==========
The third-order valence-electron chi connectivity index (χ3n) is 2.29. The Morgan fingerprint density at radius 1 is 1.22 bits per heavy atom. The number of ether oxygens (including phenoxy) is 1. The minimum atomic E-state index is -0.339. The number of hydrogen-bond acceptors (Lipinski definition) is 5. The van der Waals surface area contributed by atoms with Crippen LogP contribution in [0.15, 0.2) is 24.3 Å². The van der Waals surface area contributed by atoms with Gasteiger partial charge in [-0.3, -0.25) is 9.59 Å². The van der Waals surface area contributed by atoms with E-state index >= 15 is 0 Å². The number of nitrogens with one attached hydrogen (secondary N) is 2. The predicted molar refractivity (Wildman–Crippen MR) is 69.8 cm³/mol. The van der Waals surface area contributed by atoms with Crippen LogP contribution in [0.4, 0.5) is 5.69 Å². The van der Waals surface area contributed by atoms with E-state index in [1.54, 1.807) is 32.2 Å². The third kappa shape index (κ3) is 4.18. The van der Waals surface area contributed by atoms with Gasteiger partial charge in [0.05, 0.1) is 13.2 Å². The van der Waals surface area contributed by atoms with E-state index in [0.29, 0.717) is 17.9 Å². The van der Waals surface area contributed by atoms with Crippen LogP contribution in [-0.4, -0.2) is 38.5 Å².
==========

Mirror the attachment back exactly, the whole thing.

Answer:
The third-order valence-electron chi connectivity index (χ3n) is 2.29. The Morgan fingerprint density at radius 1 is 1.22 bits per heavy atom. The number of ether oxygens (including phenoxy) is 1. The minimum atomic E-state index is -0.339. The number of hydrogen-bond acceptors (Lipinski definition) is 5. The van der Waals surface area contributed by atoms with Crippen LogP contribution in [0.15, 0.2) is 24.3 Å². The van der Waals surface area contributed by atoms with Gasteiger partial charge in [-0.3, -0.25) is 9.59 Å². The van der Waals surface area contributed by atoms with E-state index >= 15 is 0 Å². The number of nitrogens with one attached hydrogen (secondary N) is 2. The predicted molar refractivity (Wildman–Crippen MR) is 69.8 cm³/mol. The van der Waals surface area contributed by atoms with Crippen LogP contribution in [0.4, 0.5) is 5.69 Å². The van der Waals surface area contributed by atoms with E-state index in [1.54, 1.807) is 32.2 Å². The third kappa shape index (κ3) is 4.18. The van der Waals surface area contributed by atoms with Gasteiger partial charge in [0.05, 0.1) is 13.2 Å². The van der Waals surface area contributed by atoms with E-state index in [0.29, 0.717) is 17.9 Å². The van der Waals surface area contributed by atoms with Crippen LogP contribution in [-0.4, -0.2) is 38.5 Å².